Value for Money.
The best value for money, when it comes to towers, has got to be the guyed tower, made from tower sections as required. The disadvantages are the real-estate required for layout of the guys, the difficulties of getting an antenna up the tower and past the guys, and when stacking is on the agenda stopping the guys clashing with the beams lower down the tower. However, the cash required and the visual impact of a self supporting tower over, say, 80' may convince many to go the guyed-tower route.
The guidelines when considering any form of home construction must always be based on safety. There have been too many cases of amateurs falling to their deaths from towers, or for poorly construsted towers collapsing for this to be ignored. Anyone making a crank-up lattice tower for themselves would have to be very careful indeed,as there are many areas where disaster could strike, but a simpler guyed or tiltover tower made from suitably strong materials should not be outside the realms of possibility for the competent home mechanic. If in doubt, ask your local engineering company to come up with something - it could still be cheaper than shipping in a ready-made one.
Steel has got to be the material of choice, as its strong, long lasting if protected, cheap to purchase and easy to weld. Secondhand steel is readily available - just visit your local scrapyard and see what they have on offer. Aluminium masts and towers are very popular due to weight and corrosion-resistance; the big drawback here is the price. Many amateurs have made wooden supports - a look through the handbooks should bring forth some useful ideas. OK, so it might not last 100 years, but then neither will you. At least a wooden mast is something that most people could attempt with few specialised tools. Some people suggest other mast material, such as fibre-glass fishing poles or PVC pipe. All of these will do as long as the design is a sensible one - the key point for the budget contester is to use what is available readily and cheaply, and to always be on the lookout for other possibilities coming your way such as a discarded utility pole or a job-lot of scaffolding. Don't forget the military-surplus stores, which often have masts and mast-sections on offer.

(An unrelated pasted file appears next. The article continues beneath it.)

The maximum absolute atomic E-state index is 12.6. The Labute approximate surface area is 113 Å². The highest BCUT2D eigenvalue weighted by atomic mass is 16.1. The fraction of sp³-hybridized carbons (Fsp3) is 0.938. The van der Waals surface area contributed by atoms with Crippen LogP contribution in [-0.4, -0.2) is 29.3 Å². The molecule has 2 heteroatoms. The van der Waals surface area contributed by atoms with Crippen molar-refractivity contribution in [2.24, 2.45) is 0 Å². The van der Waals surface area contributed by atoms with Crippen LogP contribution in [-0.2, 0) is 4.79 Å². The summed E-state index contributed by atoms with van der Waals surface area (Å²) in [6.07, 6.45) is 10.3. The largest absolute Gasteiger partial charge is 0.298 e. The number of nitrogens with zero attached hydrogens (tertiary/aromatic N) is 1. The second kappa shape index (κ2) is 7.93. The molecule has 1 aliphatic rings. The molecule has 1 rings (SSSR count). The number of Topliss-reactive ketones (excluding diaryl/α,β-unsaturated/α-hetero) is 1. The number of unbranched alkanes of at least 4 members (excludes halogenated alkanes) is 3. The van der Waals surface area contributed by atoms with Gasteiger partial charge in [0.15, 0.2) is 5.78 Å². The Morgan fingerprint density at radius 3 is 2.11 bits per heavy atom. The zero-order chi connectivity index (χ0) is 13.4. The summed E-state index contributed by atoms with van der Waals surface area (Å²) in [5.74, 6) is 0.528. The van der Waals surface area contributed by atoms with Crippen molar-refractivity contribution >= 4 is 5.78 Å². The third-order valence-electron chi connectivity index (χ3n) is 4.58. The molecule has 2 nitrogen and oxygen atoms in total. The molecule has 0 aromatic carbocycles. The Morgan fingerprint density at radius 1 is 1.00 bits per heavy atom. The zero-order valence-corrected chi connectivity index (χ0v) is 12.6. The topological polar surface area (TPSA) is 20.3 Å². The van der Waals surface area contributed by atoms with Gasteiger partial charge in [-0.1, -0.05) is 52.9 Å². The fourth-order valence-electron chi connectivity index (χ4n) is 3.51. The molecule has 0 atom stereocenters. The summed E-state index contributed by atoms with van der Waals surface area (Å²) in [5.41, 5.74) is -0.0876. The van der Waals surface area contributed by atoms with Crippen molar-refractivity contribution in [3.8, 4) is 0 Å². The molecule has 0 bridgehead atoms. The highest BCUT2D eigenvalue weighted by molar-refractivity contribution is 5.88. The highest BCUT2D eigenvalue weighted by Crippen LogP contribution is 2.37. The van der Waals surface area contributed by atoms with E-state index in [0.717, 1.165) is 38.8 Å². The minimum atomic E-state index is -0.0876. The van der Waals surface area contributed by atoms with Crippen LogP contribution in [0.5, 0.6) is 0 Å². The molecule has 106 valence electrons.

Guy Wire and Rope.
A variety of materials are available for guying your mast or tower, and the choice of which one to use, as well as the size of that material, must be made VERY carefully, as life and property could both be at risk.
For a temporary installation of a field-day mast, Polypropylene rope is one of the cheaper options, and can often be purchased for a reasonable sum at a Farmers Cooperative store or Discount Mart. However, as Dr. Barry L. Ornitz WA4VZQ points out, you should bear in mind that "..... as well as its tendency to stretch, Polypropylene rope has virtually no ultra-violet resistance, and in bright sun, you will begin to see degradation within months. It will generally fail within one to two years depending on load and local climatic conditions. For longevity, polyester (such as Dacron) rope should be used. Nylon is also suitable if you live in a area with little industrial activity, which produces acid smog. The best colors for UV resistance are bright white (loaded with titanium dioxide to reflect the light) or black (loaded with carbon black to absorb the ultraviolet)." There is more detail on this subject to be found in the 'HF Contesting>Tips and Techniques' section of this website.